Given the growing frequency of civil conflicts in the world, and the security concerns these conflicts engender for the United States in the 21st century, the development of human capital that is equipped to deal with these challenges is critical for the national security of the country. The Department of Political Science at the University of North Texas (UNT) initiated a unique program to provide 10 undergraduate students (recruited from across the country) the opportunity to engage in graduate-level research in conflict management and peace studies, in a senior faculty-mentored, in-residence, eight- week, Summer Research Experience (SRE) that integrates training in civil conflict management with training in propositional calculus and computer simulation skills. Participants used propositional calculus and simulations to develop theoretical propositions that will be tested empirically. Participants collected and analyzed empirical data and will report their findings in a national professional political science conference. Activities included workshops on computer simulations, research methodology, and the graduate school application process. There were also activities designed to build a sense of research community among students, faculty, and graduate student mentors.
The political science department at UNT is ideally positioned to offer such a program. With 27 full time faculty members, the department is home to the Vivian Castleberry Peace Institute and the only degree granting program in peace science in the Southwestern United States. Additionally, with some of the most noteworthy scholars in the field of international and civil conflict (as well as having faculty with substantial experience in managing undergraduate research programs), the UNT Department of Political Science is very well equipped to offer an REU on conflict management and peace science.
The collection of papers in this issue of The Eagle Feather is distinguished by their level of quality, and by sophistication of their empirical analyses.
Dellea Copeland of St. Edwards University in San Antonio, Texas, examines the relationship between different types of authoritarian regimes and the decision made by opposition forces to engage in peaceful or conflictual resistance. She finds that different types of regimes raise the probability of one form of collective action over another.
Inanna Craig-Morse of Lawrence University in Appleton, Wisconsin, investigates the question as to whether third party intervention affects conflict intensity. She finds that strong interventions, rather than weak interventions, lead to longer and more severe conflicts.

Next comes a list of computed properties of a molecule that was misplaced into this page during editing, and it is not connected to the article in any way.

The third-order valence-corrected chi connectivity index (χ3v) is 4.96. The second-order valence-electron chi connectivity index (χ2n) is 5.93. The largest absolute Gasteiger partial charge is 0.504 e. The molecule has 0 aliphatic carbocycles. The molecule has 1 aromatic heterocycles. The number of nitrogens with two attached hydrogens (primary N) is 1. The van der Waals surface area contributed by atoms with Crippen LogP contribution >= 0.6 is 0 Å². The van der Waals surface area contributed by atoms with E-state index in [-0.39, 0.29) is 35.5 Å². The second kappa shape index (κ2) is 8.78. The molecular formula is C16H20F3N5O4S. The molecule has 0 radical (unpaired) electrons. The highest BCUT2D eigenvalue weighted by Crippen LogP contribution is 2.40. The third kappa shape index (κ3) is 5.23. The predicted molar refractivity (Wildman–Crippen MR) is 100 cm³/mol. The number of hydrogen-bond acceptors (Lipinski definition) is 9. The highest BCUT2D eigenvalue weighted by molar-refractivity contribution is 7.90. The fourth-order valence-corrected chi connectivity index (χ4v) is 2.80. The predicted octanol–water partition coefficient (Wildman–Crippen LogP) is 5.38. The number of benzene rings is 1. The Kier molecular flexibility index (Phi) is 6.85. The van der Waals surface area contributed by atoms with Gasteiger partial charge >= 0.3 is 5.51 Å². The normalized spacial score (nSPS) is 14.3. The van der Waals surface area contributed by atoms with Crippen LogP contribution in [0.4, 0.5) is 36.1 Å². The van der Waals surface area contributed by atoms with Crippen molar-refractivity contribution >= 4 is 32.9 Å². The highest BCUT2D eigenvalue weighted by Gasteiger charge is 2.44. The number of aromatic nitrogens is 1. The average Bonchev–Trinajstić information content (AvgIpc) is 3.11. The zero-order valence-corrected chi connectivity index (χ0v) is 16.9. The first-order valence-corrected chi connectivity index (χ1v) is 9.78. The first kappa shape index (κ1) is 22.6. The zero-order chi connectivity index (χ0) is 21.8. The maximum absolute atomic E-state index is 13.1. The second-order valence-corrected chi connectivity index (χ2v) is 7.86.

Joshua Counselman of Marietta College in Marietta, Ohio, examines the effects of protest on democratic progress. He finds that violent protests and larger protests are less likely to cause democratic progress while more widespread protests and longer protests are more likely to lead to democratic progress.
Nicholas Dietrich of the University of Illinois Urbana-Champaign tests the effect of popular state support on civil conflict onset using World Values Survey data to measure support across a sample of 69 countries. He finds that decreased support for a regime significantly increases the likelihood of civil conflict breaking out in subsequent years.
Derick Fan of the University of Houston, attempts to demonstrate that higher levels of political and fiscal decentralization deter the onset of intrastate-armed conflict. Using a rare events logistic regression model, he analyzes this relationship.
Frances Reka Fink of the University of North Texas examines the impact the size of a peace keeping force has on promoting peace duration. She examines 1,077 peace spells following civil wars and establishes a relationship between the size of peacekeeping forces as a percentage of population and the likelihood of peace failure.
Aerik Francis of the University of Chicago investigates in his paper the extent to which social trust is affected by racial marginalization in Brazil. Using ordered logit regression tests, he examines relationships between racial marginalization, social trust, and affirmative action, and finds that racial marginalization is related to lower social trust in Brazil.
Sarah Hayden of the University of Kentucky examines the relationship between legitimacy and support for military rule. Using data from the World Values Survey she tests the notion that when the perception of legitimacy is lower, the desire for military intervention will be higher. She finds some surprising results that challenge the existing literature.
Deva Kellam of the University of North Texas investigates the process by which former combatants reconcile. Using machine coded textual analysis of parliamentary debates in Kenya after the violence in 2007, she finds that that education, party affiliation, and temporal distance from the conflict all have a positive influence on individual orientations towards reconciliation.
Greyson Mann, in a timely paper, examines the impact of Chinese foreign aid on human rights performance in the developing world. Studies of western aid have suggested that aid helps promote human rights performance. This paper tests whether Chinese foreign aid has the same effect.
Finally, Colin Wood, of the University of North Texas, tests the relationship between colonial legacies and the likelihood of genocides and politicides. He demonstrates convincingly that different types of colonial legacies are related to the brutality seen in current conflicts, particularly mass killings and genocide.
In sum, the following papers represent some of the best in undergraduate scholarship in political science and peace science. It is with great pride that we present to you these pieces in this special section of The Eagle Feather.